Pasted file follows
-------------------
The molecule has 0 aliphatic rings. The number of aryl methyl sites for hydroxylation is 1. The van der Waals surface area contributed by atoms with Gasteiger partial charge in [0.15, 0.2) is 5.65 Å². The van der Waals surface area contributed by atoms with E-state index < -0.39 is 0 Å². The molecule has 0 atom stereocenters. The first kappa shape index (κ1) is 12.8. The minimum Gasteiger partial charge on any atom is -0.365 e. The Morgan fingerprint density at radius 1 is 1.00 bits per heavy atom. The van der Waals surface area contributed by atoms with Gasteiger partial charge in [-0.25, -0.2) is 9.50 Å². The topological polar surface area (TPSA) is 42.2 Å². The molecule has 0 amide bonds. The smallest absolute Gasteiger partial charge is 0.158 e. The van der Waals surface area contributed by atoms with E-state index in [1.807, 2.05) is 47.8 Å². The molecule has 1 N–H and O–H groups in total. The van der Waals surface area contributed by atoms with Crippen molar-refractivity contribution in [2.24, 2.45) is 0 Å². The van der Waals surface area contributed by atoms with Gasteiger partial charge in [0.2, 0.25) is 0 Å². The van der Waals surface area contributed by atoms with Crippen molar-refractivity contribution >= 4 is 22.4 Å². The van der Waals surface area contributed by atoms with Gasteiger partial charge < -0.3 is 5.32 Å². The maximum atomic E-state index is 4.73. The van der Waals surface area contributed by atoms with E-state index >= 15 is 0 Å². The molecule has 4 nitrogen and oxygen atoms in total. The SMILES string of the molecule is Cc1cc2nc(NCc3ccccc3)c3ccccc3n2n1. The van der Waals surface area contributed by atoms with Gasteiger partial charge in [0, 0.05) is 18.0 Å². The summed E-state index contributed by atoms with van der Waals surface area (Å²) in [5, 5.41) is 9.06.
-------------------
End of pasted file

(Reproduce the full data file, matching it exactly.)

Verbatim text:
The molecule has 0 aliphatic rings. The number of aryl methyl sites for hydroxylation is 1. The van der Waals surface area contributed by atoms with Gasteiger partial charge in [0.15, 0.2) is 5.65 Å². The van der Waals surface area contributed by atoms with E-state index < -0.39 is 0 Å². The molecule has 0 atom stereocenters. The first kappa shape index (κ1) is 12.8. The minimum Gasteiger partial charge on any atom is -0.365 e. The Morgan fingerprint density at radius 1 is 1.00 bits per heavy atom. The van der Waals surface area contributed by atoms with Gasteiger partial charge in [-0.25, -0.2) is 9.50 Å². The topological polar surface area (TPSA) is 42.2 Å². The molecule has 0 amide bonds. The smallest absolute Gasteiger partial charge is 0.158 e. The van der Waals surface area contributed by atoms with E-state index in [1.807, 2.05) is 47.8 Å². The molecule has 1 N–H and O–H groups in total. The van der Waals surface area contributed by atoms with Crippen molar-refractivity contribution in [2.24, 2.45) is 0 Å². The van der Waals surface area contributed by atoms with Gasteiger partial charge in [0.2, 0.25) is 0 Å². The van der Waals surface area contributed by atoms with Crippen molar-refractivity contribution >= 4 is 22.4 Å². The van der Waals surface area contributed by atoms with Gasteiger partial charge < -0.3 is 5.32 Å². The maximum atomic E-state index is 4.73. The van der Waals surface area contributed by atoms with E-state index >= 15 is 0 Å². The molecule has 4 nitrogen and oxygen atoms in total. The SMILES string of the molecule is Cc1cc2nc(NCc3ccccc3)c3ccccc3n2n1. The van der Waals surface area contributed by atoms with Gasteiger partial charge in [0, 0.05) is 18.0 Å². The summed E-state index contributed by atoms with van der Waals surface area (Å²) in [5, 5.41) is 9.06.